Incorporation of Spatial Analysis into the Environmental and Technology Studies Program (ENTS)
ENTS 120: Introduction to Geospatial Analysis Spatial data analysis using Geographic Information Systems (GIS), remote sensing, global positioning, and related technologies are increasingly important for understanding and analyzing a wide range of biophysical, social, and economic phenomena. This course serves as an overview and introduction to the concepts, algorithms, issues, and methods in describing, analyzing, and modeling geospatial data over a range of application areas.
ENTS 254: Topics in Landscape Ecology Landscape ecology is an interdisciplinary field that combines the spatial approach of the geographer with the functional approach of the ecologist to understand the ways in which landscape composition and structure affects ecological processes, species abundance, and distribution. Topics include collecting and referencing spatial data at broad scales, Geographic Information Systems (GIS), landscape metrics, simulating change in landscape pattern, landscape connectivity and meta-population dynamics, and reserve design. Prerequisites: Biology 125 and 126.
GEOL 120: Introduction to Environmental Geology An introduction to geology emphasizing environmental health and humankind's use and abuse of soil, water, fuels, and other resources. Field trips and laboratories included. Not open to students who have taken Geology 100 or 110.
ENTS 112: Conservation Biology The current global rate of extinction of species is probably unprecedented in the history of the world, and the rate will increase dramatically in the coming decades. Conservation biology is a new synthetic discipline that emerged in the early 1980s to simultaneously address the scientific and social dimension of biodiversity conservation. The course presents an overview of the founding principles of conservation biology by examining the historic and present-day causes of species extinction, the biological bases central to species conservation, and the social dimension of conservation for sustainable management of biological diversity.
ENTS 244: Biodiversity Conservation and Development How can the need for intensive human social and economic development be reconciled with the conservation of biodiversity? This course explores the wide range of actions that people take at a local, national, and international level to address this question. We will use political ecology and conservation biology as theoretical frameworks to examine the role of traditional and indigenous approaches to biodiversity conservation as well as contemporary debates about integrated conservation development across a spectrum of cultures in North America, Africa, Latin America, and Asia. Prerequisite: Sociology/Anthropology 110, 111, or permission of instructor.
CHEM 328: Environmental Analysis In this course, we will study the chemistry of molecules in the air, water, and soil. Emphasis will be placed on understanding the chemistry in the natural (unpolluted) environment, and the changes which occur due to human activity and pollution. In addition, we will explore the methods which are used to measure pollutants in the environment and their applicability, as well as regulatory issues of relevance to the topics studies. Prerequisites: Chemistry 230 or 233 or consent of the instructor.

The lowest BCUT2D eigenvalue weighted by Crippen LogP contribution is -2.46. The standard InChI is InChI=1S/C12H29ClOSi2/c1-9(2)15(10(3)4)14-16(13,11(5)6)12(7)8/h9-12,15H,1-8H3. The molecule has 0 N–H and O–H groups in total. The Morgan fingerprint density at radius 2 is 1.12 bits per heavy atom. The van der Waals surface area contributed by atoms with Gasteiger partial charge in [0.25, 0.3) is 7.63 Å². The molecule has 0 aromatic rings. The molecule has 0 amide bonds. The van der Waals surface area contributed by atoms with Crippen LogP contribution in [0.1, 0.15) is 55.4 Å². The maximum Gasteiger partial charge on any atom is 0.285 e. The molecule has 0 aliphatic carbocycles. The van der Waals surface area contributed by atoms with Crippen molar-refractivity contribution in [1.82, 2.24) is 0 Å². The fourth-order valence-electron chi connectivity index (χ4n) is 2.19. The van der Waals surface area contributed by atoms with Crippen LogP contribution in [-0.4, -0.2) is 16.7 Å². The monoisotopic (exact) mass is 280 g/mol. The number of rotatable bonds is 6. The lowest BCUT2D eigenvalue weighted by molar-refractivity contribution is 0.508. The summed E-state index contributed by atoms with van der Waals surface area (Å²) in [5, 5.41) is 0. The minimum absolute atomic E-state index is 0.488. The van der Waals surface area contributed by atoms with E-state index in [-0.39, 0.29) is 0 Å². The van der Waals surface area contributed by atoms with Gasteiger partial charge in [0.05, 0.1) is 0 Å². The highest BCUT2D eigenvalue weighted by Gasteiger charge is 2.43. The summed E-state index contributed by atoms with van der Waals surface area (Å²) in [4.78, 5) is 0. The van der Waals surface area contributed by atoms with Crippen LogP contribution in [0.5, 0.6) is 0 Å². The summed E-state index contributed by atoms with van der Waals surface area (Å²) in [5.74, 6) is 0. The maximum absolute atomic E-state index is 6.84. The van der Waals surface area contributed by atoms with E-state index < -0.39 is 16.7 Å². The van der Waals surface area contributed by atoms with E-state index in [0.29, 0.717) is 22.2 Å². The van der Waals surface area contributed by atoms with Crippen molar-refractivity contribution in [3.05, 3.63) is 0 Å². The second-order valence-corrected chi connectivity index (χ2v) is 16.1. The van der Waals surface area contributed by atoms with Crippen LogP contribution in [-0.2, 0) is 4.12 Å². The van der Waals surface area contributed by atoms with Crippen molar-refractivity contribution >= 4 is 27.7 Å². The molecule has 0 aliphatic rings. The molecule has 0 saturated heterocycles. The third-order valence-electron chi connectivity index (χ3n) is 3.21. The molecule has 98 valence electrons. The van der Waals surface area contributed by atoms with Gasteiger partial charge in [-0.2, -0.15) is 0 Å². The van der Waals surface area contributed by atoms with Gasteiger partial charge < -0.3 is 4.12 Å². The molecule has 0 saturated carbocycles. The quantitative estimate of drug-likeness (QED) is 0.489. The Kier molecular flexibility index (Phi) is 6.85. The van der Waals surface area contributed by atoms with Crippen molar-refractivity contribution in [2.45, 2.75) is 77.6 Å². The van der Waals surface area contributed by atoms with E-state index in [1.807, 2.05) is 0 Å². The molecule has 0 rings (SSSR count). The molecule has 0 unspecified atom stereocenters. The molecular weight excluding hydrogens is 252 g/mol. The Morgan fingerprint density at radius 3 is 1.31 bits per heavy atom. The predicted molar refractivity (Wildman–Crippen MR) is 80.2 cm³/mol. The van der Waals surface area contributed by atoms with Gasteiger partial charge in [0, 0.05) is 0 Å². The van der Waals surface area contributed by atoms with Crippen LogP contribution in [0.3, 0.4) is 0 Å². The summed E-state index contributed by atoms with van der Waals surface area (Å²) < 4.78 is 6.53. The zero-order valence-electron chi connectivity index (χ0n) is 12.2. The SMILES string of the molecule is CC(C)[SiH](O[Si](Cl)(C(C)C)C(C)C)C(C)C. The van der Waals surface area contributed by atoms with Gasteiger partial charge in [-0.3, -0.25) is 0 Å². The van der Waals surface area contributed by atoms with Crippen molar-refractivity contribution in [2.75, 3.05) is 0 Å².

GEOL 370: Geochemistry of Natural Waters The main goal of this course is to introduce and tie together the several diverse disciplines that must be brought to bear on hydrogeochemical problems today. This course will explore: principles of geochemistry, applications of chemical thermodynamics to geologic problems, mineral solubility, stability diagrams, chemical aspects of sedimentary rocks, geochemical tracers, radiogenic isotopes and principles of stable isotope fractionation. Laboratories included. Prerequisite: Chemistry 123 or instructor's consent.
SOAN 266: Urban Sociology In this course, we will explore ideas about cities and humans who live there through a series of lenses including: city as place, city as symbol, city as location of assimilation and integration and the opposite, city as a site of segregation and extremes of power and capital. How do cities work and for whom? By combing theoretical readings with case studies, we will move from historical ethnographies of cities and communities, to current studies of cities in global context. Prerequisites: Sociology and Anthropology 110 or 111 or consent of instructor.
ECON 271: Economics of Natural Resources and the Environment This course focuses on environmental economics, energy economics, and the relationship between them. Economic incentives for pollution abatement, the industrial organization of energy production, optimal depletion rates of energy sources, and the environmental and economic consequences of alternate energy sources are analyzed. Prerequisite: Economics 111.